The Perpetual Beauty and Holiness of the Book of Common Prayer.
“Sheesh. It’s the 2000’s. You’d think they would learn to print all of this on the bulletin so I can stop the juggling act!” That was me the first time I attended an Episcopal church. St. Peter’s By the Lake, I believe. I dropped the Book of Common Prayer (BCP) and Hymnal no less than 3 times that day. I know many of you may have felt that way or still do, in fact, as we work our way through worship on any given day in our churches. Quite often, that is a comment I hear from people who I invite to worship with me at the Chapel. Even those of us who are seasoned in the art of the book swap may have secretly wished that our church would print it all in the daily bulletin so we could be done with the constant opening and closing of multiple books. But then what would become of our beloved books? The more I have thought on it, the more I realize that doing so would actually remove something so important from our worship. The BCP isn’t just a book to be consulted Sundays from pages 323-395 (Throwing some Rite 1 love your way!). It is a tool to be used daily in our walk with God. It is a go-to for the right words to say or pray when none can be found elsewhere. It is the functioning, living, and breathing application of the Gospel into a daily primer; a tool for the clergy and laity, alike. It moves us from being mere passive observers of church to active and engaged worshippers of God. As Episcopalians, we are often accused of not being bible-consulting Christians. When asked why someone would say that, the accusers generally point to the fact that the vast majority of Anglican parishes only have the BCP and Hymnal present in the pews. But attend any Episcopal service and you will have a chance to read the Bible no less than three times on any given official service! Studying the scriptures isn’t something you just do on a Sunday, four times a month. It is to be done daily in our own space and quiet time with the Lord. I have always said that the Book of Common Prayer and the Bible go hand in hand: you can use one to understand the other, and vice versa.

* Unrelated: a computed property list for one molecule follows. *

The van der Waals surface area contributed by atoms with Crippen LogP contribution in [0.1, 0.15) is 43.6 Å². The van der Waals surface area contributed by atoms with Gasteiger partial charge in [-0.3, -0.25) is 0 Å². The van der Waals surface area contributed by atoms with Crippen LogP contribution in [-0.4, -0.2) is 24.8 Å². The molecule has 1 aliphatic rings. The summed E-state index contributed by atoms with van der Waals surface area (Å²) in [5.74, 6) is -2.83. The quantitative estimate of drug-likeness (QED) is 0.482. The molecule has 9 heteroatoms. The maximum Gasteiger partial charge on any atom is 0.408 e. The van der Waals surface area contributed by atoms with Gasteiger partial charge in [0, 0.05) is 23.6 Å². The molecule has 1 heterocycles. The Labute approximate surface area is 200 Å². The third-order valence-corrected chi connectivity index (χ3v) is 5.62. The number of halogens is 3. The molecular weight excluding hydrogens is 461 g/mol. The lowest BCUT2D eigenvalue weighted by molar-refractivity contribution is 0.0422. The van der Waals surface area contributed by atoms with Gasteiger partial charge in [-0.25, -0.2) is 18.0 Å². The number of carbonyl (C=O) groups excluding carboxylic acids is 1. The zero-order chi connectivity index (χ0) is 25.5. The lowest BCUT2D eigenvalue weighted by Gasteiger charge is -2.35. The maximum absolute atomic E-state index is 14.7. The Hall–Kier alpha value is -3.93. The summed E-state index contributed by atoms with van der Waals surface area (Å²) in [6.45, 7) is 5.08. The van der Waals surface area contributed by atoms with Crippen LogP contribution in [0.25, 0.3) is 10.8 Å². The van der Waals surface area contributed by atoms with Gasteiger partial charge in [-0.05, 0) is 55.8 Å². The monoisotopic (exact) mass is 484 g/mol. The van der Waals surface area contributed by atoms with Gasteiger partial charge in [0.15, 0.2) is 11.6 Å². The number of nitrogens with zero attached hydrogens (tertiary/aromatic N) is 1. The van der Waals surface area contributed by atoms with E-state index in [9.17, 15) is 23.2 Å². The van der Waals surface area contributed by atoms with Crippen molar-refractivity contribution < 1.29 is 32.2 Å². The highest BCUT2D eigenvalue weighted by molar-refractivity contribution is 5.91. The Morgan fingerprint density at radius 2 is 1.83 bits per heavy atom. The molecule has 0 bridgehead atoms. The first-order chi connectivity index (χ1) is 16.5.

Now, dear reader, I must admit something to you. A compulsion of mine, if you will. I have a vast collection of Common Prayer Books. And by vast, I mean over twenty of these books. Not just the 1979 version. I’m talking some that go back to the original parent, the Church of England. I have many from the 1800’s that are beautiful; both in the language and the actual crafting of the binding. However, the crown jewels of my collection would have to be a rather rough but rebound 1639 BCP, the beautifully preserved 1711 BCP and a companion book of sermons printed in 1712 (no less on a Gutenberg style press). The interesting thing about the 1712 book is that it was a collection of sermons written about the beauty and holiness of the 1711 prayer book. Quite often, on the inside cover of these unique books, you will find written in Gaul ink the name of the owner or owners if the book was passed down many generations. Usually if one is inscribed, you may also find written after the name in that nearly lost art of penmanship the words: ‘His Book’ or ‘Her Book’. The owners of these prayer books looked on them with such affection and reverence, more so than other books that they might have had in their libraries or on their tables. The Book of Common Prayer served them in their daily life and formed an important part of their time spent in prayer to God. The next time you are around one, pick it up and devote some quiet time to thumb through it cover to cover. I can almost guarantee something will stick out to you that you hadn’t noticed before. And who knows, you may stumble upon the very words you need to form a prayer that has eluded you. We have not seen the last revision to this great part of our worship. It comes in many languages now and accessible online or from your mobile device. But let’s pray that even as we modernize as a church that we always keep the bound copies near and dear. They are, too, the gifts of God for us the people of God. Amen.